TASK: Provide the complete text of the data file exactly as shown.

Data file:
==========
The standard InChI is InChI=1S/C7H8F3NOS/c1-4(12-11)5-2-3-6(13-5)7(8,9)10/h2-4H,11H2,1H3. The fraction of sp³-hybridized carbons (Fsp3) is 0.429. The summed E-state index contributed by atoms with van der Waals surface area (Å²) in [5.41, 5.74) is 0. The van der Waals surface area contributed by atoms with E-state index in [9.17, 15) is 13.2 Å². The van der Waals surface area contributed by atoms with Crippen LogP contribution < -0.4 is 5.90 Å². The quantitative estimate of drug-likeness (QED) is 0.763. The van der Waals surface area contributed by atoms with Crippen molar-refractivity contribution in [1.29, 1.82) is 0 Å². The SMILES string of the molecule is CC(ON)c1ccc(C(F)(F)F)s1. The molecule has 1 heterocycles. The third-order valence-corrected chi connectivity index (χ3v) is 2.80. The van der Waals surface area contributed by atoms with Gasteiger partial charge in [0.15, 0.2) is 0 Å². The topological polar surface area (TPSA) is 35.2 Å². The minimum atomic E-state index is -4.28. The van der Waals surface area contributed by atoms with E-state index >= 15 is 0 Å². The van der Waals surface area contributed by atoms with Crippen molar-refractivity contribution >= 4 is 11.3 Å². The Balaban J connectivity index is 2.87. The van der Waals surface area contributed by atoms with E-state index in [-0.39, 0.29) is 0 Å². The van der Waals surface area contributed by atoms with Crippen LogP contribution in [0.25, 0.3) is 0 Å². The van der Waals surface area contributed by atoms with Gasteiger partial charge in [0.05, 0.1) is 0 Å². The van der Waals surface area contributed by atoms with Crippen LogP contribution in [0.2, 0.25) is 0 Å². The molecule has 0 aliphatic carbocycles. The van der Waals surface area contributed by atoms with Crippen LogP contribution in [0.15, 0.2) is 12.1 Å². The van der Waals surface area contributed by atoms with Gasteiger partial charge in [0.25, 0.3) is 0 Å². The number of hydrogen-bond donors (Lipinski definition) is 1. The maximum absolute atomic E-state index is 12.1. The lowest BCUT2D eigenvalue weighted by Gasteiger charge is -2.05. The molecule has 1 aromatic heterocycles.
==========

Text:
The standard InChI is InChI=1S/C7H8F3NOS/c1-4(12-11)5-2-3-6(13-5)7(8,9)10/h2-4H,11H2,1H3. The fraction of sp³-hybridized carbons (Fsp3) is 0.429. The summed E-state index contributed by atoms with van der Waals surface area (Å²) in [5.41, 5.74) is 0. The van der Waals surface area contributed by atoms with E-state index in [9.17, 15) is 13.2 Å². The van der Waals surface area contributed by atoms with Crippen LogP contribution < -0.4 is 5.90 Å². The quantitative estimate of drug-likeness (QED) is 0.763. The van der Waals surface area contributed by atoms with Crippen molar-refractivity contribution in [1.29, 1.82) is 0 Å². The SMILES string of the molecule is CC(ON)c1ccc(C(F)(F)F)s1. The molecule has 1 heterocycles. The third-order valence-corrected chi connectivity index (χ3v) is 2.80. The van der Waals surface area contributed by atoms with Gasteiger partial charge in [0.15, 0.2) is 0 Å². The topological polar surface area (TPSA) is 35.2 Å². The minimum atomic E-state index is -4.28. The van der Waals surface area contributed by atoms with E-state index >= 15 is 0 Å². The van der Waals surface area contributed by atoms with Crippen molar-refractivity contribution >= 4 is 11.3 Å². The Balaban J connectivity index is 2.87. The van der Waals surface area contributed by atoms with E-state index in [-0.39, 0.29) is 0 Å². The van der Waals surface area contributed by atoms with Crippen LogP contribution in [0.25, 0.3) is 0 Å². The van der Waals surface area contributed by atoms with Gasteiger partial charge in [0.05, 0.1) is 0 Å². The van der Waals surface area contributed by atoms with Crippen LogP contribution in [0.2, 0.25) is 0 Å². The molecule has 0 aliphatic carbocycles. The van der Waals surface area contributed by atoms with Crippen LogP contribution in [0.15, 0.2) is 12.1 Å². The van der Waals surface area contributed by atoms with Gasteiger partial charge in [0.25, 0.3) is 0 Å². The number of hydrogen-bond donors (Lipinski definition) is 1. The maximum absolute atomic E-state index is 12.1. The lowest BCUT2D eigenvalue weighted by Gasteiger charge is -2.05. The molecule has 1 aromatic heterocycles.